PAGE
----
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Mentor Helps Engineering Grad Land Her Dream Job

“This program has been such a gift to me,” says Siba Saleh, of Iron & Earth’s mentorship program.

            Siba Saleh

 “I used all the skills I learned from my mentor, Jodie Hon, to land a dream job with a climate change consulting firm,” says Siba. “The mock job interviews I did with her were very helpful with all my interviews, especially with my current job. I learned so much from Jodie about interviews, like emphasizing my transferable skills instead of mentioning what skills you’re missing.”

"Jodie shared helpful sources for my job search and provided very actionable advice. She also gave guidance on the recruitment process, including job search strategies, networking events, and professional communities.  Whenever I spoke with her, I always took down notes, which helped a lot with my job search.” At the same time, Siba was getting notifications about job postings from around the country from our Climate Career Portal, which gave her insight into what jobs were available, their requirements and salary range.

Siba originally met Jodie at a UBC Women in Engineering event, and then contacted her when Siba started job-hunting and realized some guidance would help, when her job applications were getting no response. “It was a no-brainer to reach out to a mentor since it was free, on my schedule, and I could gain insight from the other side, from someone with engineering experience,” she says. “I wanted to get insight into what companies are looking for in employees and to also boost my motivation.”

Growing up in an oil and gas-based economy, environmental sustainability has always been Siba’s passion, so it was natural for her to seek out experience in the field. After moving to Vancouver, Siba studied chemical and biological engineering at the University of British Columbia (UBC) and volunteered in various roles at UBC Women in Engineering. She also worked part-time, researching partnerships between community groups and UBC, including calculating greenhouse gas (GHG) emissions from food delivery cars to campus, collecting field data, and estimating regional GHG emissions.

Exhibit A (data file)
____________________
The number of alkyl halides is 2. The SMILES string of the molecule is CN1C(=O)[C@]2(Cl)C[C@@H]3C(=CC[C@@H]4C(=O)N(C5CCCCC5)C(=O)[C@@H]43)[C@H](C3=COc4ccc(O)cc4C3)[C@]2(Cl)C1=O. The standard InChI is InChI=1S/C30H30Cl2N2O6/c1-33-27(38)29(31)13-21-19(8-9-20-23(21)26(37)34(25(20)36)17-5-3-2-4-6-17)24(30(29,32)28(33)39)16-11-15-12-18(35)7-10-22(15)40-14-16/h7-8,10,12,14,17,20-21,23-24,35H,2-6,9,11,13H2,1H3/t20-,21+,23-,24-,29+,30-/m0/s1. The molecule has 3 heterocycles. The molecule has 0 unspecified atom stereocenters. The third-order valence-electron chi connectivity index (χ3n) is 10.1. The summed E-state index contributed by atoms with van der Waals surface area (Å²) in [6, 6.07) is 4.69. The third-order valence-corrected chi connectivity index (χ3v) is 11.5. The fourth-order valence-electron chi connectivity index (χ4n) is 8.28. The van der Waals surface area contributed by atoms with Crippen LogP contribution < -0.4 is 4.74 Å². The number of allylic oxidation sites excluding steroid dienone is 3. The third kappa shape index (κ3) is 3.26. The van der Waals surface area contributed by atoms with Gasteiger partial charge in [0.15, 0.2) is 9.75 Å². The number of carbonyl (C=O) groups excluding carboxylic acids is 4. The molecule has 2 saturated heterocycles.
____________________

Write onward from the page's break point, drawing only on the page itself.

Siba’s current employer helps companies attain their sustainability goals, like reaching carbon neutrality, and reducing and verifying their GHG emissions. In her current role, Siba is learning about different policies to combat climate change and also verifying clients’ GHG emissions, as required by several provincial government programs such as Alberta's TIER regulations, Saskatchewan's MRGHG regulations, and Ontario's EPS program. Industrial facilities have to report GHG emissions to the government and have them verified by a third party, so her consulting firm recalculates these reports from scratch to ensure they’re accurate.

“It’s such a joy to learn first-hand from the work I'm doing for our clients and from my team,” says Siba. “Things are changing all the time since it's a young field, and so dependent on government policy, that it keeps me on my toes.”

Having a mentor is still very valuable to Siba, so she plans to keep Jodie updated on her career progress and to continue to seek out advice from her. “I'm so thankful for the mentorship program at Iron & Earth,” she says. "I can't emphasize how amazing the mentorship program is, especially being flexible and free. It was truly such a relief to be able to talk openly about my job search with someone who is willing to share their valuable experience with me.”

Read more about our mentor, Jodie Hon

Book a free session with a mentor of your choosing, whose background and skill set aligns with your interests. Best of all, mentorship sessions are free and can be done at your convenience, and there are no limits on how many sessions you can book.


Iron & Earth’s training programs are funded in part by the Government of Canada's Sectoral Workforce Solutions Program.

The opinions and interpretations in this publication are those of the author and do not necessarily reflect those of the Government of Canada.


Iron & Earth is committed to partnering with Indigenous workers to empower their communities to become self-sufficient in training programs, clean energy transition projects, and employment opportunities to combat environmental racism. It falls to all of us to continue the work of healing and reconciliation in our communities and our organizations. Our relationship with the land and the people who live here shapes who we are. It is in the spirit of reconciliation and honouring the past that we recognize treaties and agreements wherever they are and wherever we work.

We also acknowledge all peoples who live, work, and play on this land, and who honour and celebrate this territory.
As individuals and teams we may make mistakes along the way, but we are dedicated to growth, openness, compassion, and forgiveness. These principles in our work are essential to building successful and healthy relationships with individuals, communities, organizations, and governments.

We look forward to building a path to lead us to a better relationship with Indigenous nations and the environment around us based on peace, friendship, and respect.